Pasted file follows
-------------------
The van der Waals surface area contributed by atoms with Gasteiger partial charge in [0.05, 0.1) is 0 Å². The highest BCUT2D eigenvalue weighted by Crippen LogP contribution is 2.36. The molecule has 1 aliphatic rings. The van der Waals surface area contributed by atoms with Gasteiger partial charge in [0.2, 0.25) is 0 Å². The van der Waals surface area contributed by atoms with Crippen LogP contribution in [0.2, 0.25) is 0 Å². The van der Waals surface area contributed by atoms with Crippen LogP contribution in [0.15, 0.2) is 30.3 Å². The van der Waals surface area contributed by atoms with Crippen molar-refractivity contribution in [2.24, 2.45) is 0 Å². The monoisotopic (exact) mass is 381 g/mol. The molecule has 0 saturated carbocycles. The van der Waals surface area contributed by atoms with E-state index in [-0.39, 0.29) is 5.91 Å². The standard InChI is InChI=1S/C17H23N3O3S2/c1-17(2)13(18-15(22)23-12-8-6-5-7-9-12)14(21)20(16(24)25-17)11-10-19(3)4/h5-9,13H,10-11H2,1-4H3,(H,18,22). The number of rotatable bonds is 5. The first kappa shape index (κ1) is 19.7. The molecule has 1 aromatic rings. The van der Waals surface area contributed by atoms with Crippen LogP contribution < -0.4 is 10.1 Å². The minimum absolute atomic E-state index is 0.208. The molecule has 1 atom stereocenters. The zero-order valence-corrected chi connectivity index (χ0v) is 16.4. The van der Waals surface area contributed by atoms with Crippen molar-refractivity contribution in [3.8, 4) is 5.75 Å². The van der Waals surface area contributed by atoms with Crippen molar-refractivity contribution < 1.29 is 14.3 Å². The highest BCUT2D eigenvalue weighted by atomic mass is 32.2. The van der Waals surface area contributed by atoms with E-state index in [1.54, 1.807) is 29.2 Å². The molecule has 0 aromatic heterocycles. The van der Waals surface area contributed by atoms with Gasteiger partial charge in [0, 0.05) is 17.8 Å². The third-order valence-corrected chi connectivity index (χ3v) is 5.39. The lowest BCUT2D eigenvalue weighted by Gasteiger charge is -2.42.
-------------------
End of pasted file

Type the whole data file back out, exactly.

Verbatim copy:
The van der Waals surface area contributed by atoms with Gasteiger partial charge in [0.05, 0.1) is 0 Å². The highest BCUT2D eigenvalue weighted by Crippen LogP contribution is 2.36. The molecule has 1 aliphatic rings. The van der Waals surface area contributed by atoms with Gasteiger partial charge in [0.2, 0.25) is 0 Å². The van der Waals surface area contributed by atoms with Crippen LogP contribution in [0.2, 0.25) is 0 Å². The van der Waals surface area contributed by atoms with Crippen LogP contribution in [0.15, 0.2) is 30.3 Å². The van der Waals surface area contributed by atoms with Crippen molar-refractivity contribution in [2.24, 2.45) is 0 Å². The monoisotopic (exact) mass is 381 g/mol. The molecule has 0 saturated carbocycles. The van der Waals surface area contributed by atoms with E-state index in [-0.39, 0.29) is 5.91 Å². The standard InChI is InChI=1S/C17H23N3O3S2/c1-17(2)13(18-15(22)23-12-8-6-5-7-9-12)14(21)20(16(24)25-17)11-10-19(3)4/h5-9,13H,10-11H2,1-4H3,(H,18,22). The number of rotatable bonds is 5. The first kappa shape index (κ1) is 19.7. The molecule has 1 aromatic rings. The van der Waals surface area contributed by atoms with Crippen LogP contribution < -0.4 is 10.1 Å². The minimum absolute atomic E-state index is 0.208. The molecule has 1 atom stereocenters. The zero-order valence-corrected chi connectivity index (χ0v) is 16.4. The van der Waals surface area contributed by atoms with Crippen molar-refractivity contribution in [3.8, 4) is 5.75 Å². The van der Waals surface area contributed by atoms with Crippen molar-refractivity contribution < 1.29 is 14.3 Å². The highest BCUT2D eigenvalue weighted by atomic mass is 32.2. The van der Waals surface area contributed by atoms with E-state index in [1.54, 1.807) is 29.2 Å². The molecule has 0 aromatic heterocycles. The van der Waals surface area contributed by atoms with Gasteiger partial charge in [0, 0.05) is 17.8 Å². The third-order valence-corrected chi connectivity index (χ3v) is 5.39. The lowest BCUT2D eigenvalue weighted by Gasteiger charge is -2.42.